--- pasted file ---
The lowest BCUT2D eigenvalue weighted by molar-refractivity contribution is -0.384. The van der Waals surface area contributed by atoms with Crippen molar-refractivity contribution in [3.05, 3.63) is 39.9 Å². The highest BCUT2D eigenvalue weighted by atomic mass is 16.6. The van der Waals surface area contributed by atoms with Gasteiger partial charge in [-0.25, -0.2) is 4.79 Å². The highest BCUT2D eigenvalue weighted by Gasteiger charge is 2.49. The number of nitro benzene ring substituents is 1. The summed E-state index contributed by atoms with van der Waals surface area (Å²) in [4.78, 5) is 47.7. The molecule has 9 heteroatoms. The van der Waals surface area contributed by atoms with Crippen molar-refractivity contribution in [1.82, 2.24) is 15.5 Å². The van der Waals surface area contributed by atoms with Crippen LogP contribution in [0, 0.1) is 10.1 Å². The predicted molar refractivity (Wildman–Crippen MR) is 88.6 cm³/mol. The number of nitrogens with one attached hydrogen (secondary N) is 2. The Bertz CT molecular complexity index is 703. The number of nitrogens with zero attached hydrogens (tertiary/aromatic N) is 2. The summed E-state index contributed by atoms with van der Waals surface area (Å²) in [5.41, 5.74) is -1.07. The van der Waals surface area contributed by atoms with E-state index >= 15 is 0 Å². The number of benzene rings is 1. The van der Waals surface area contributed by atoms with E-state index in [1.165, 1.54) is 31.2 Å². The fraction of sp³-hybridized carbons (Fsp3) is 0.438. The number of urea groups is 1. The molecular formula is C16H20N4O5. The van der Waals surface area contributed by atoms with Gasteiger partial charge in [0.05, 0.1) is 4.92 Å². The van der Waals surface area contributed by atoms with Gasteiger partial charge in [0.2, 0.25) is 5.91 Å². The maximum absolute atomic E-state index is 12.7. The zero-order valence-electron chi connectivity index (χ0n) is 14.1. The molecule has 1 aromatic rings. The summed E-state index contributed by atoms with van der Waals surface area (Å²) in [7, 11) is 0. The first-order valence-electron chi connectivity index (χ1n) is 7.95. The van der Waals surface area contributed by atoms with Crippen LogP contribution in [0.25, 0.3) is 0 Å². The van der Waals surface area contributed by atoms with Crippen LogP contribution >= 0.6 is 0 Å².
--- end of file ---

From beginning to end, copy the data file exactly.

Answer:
The lowest BCUT2D eigenvalue weighted by molar-refractivity contribution is -0.384. The van der Waals surface area contributed by atoms with Crippen molar-refractivity contribution in [3.05, 3.63) is 39.9 Å². The highest BCUT2D eigenvalue weighted by atomic mass is 16.6. The van der Waals surface area contributed by atoms with Gasteiger partial charge in [-0.25, -0.2) is 4.79 Å². The highest BCUT2D eigenvalue weighted by Gasteiger charge is 2.49. The number of nitro benzene ring substituents is 1. The summed E-state index contributed by atoms with van der Waals surface area (Å²) in [4.78, 5) is 47.7. The molecule has 9 heteroatoms. The van der Waals surface area contributed by atoms with Crippen molar-refractivity contribution in [1.82, 2.24) is 15.5 Å². The van der Waals surface area contributed by atoms with Crippen LogP contribution in [0, 0.1) is 10.1 Å². The predicted molar refractivity (Wildman–Crippen MR) is 88.6 cm³/mol. The number of nitrogens with one attached hydrogen (secondary N) is 2. The Bertz CT molecular complexity index is 703. The number of nitrogens with zero attached hydrogens (tertiary/aromatic N) is 2. The summed E-state index contributed by atoms with van der Waals surface area (Å²) in [5.41, 5.74) is -1.07. The van der Waals surface area contributed by atoms with E-state index >= 15 is 0 Å². The number of benzene rings is 1. The van der Waals surface area contributed by atoms with E-state index in [1.165, 1.54) is 31.2 Å². The fraction of sp³-hybridized carbons (Fsp3) is 0.438. The number of urea groups is 1. The molecular formula is C16H20N4O5. The van der Waals surface area contributed by atoms with Gasteiger partial charge in [0.05, 0.1) is 4.92 Å². The van der Waals surface area contributed by atoms with Gasteiger partial charge in [0.2, 0.25) is 5.91 Å². The maximum absolute atomic E-state index is 12.7. The zero-order valence-electron chi connectivity index (χ0n) is 14.1. The molecule has 1 aromatic rings. The summed E-state index contributed by atoms with van der Waals surface area (Å²) in [7, 11) is 0. The first-order valence-electron chi connectivity index (χ1n) is 7.95. The van der Waals surface area contributed by atoms with Crippen LogP contribution in [0.25, 0.3) is 0 Å². The van der Waals surface area contributed by atoms with Crippen LogP contribution >= 0.6 is 0 Å².